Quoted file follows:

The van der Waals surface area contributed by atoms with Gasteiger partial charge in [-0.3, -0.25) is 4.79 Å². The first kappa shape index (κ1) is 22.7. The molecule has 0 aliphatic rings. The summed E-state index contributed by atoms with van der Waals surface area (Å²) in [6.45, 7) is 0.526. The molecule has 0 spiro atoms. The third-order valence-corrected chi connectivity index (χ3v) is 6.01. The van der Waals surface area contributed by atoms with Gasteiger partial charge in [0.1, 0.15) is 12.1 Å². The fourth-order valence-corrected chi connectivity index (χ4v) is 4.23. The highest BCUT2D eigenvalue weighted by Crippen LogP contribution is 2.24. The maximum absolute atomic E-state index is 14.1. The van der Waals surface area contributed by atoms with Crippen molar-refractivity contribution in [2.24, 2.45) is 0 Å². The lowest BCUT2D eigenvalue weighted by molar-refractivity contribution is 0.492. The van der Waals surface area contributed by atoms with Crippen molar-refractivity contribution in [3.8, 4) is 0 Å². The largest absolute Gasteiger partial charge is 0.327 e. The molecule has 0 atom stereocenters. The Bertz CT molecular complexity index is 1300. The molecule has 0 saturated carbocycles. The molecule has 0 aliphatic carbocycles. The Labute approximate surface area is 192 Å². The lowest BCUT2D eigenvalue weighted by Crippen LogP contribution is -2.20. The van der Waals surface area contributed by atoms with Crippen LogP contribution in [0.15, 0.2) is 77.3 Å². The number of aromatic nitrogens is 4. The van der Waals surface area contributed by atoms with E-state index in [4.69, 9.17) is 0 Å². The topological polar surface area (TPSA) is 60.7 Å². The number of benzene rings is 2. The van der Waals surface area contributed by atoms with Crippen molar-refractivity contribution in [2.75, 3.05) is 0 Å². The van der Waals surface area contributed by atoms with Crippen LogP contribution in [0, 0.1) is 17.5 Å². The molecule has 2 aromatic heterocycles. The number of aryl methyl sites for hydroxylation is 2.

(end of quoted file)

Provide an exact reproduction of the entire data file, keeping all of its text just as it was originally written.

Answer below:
The van der Waals surface area contributed by atoms with Gasteiger partial charge in [-0.3, -0.25) is 4.79 Å². The first kappa shape index (κ1) is 22.7. The molecule has 0 aliphatic rings. The summed E-state index contributed by atoms with van der Waals surface area (Å²) in [6.45, 7) is 0.526. The molecule has 0 spiro atoms. The third-order valence-corrected chi connectivity index (χ3v) is 6.01. The van der Waals surface area contributed by atoms with Gasteiger partial charge in [0.1, 0.15) is 12.1 Å². The fourth-order valence-corrected chi connectivity index (χ4v) is 4.23. The highest BCUT2D eigenvalue weighted by Crippen LogP contribution is 2.24. The maximum absolute atomic E-state index is 14.1. The van der Waals surface area contributed by atoms with Crippen molar-refractivity contribution in [2.24, 2.45) is 0 Å². The lowest BCUT2D eigenvalue weighted by molar-refractivity contribution is 0.492. The van der Waals surface area contributed by atoms with Crippen molar-refractivity contribution in [3.8, 4) is 0 Å². The largest absolute Gasteiger partial charge is 0.327 e. The molecule has 0 atom stereocenters. The Bertz CT molecular complexity index is 1300. The molecule has 0 saturated carbocycles. The molecule has 0 aliphatic carbocycles. The Labute approximate surface area is 192 Å². The lowest BCUT2D eigenvalue weighted by Crippen LogP contribution is -2.20. The van der Waals surface area contributed by atoms with Crippen LogP contribution in [0.15, 0.2) is 77.3 Å². The number of aromatic nitrogens is 4. The van der Waals surface area contributed by atoms with E-state index in [4.69, 9.17) is 0 Å². The topological polar surface area (TPSA) is 60.7 Å². The number of benzene rings is 2. The van der Waals surface area contributed by atoms with Crippen molar-refractivity contribution in [2.75, 3.05) is 0 Å². The van der Waals surface area contributed by atoms with Crippen LogP contribution in [0, 0.1) is 17.5 Å². The molecule has 2 aromatic heterocycles. The number of aryl methyl sites for hydroxylation is 2.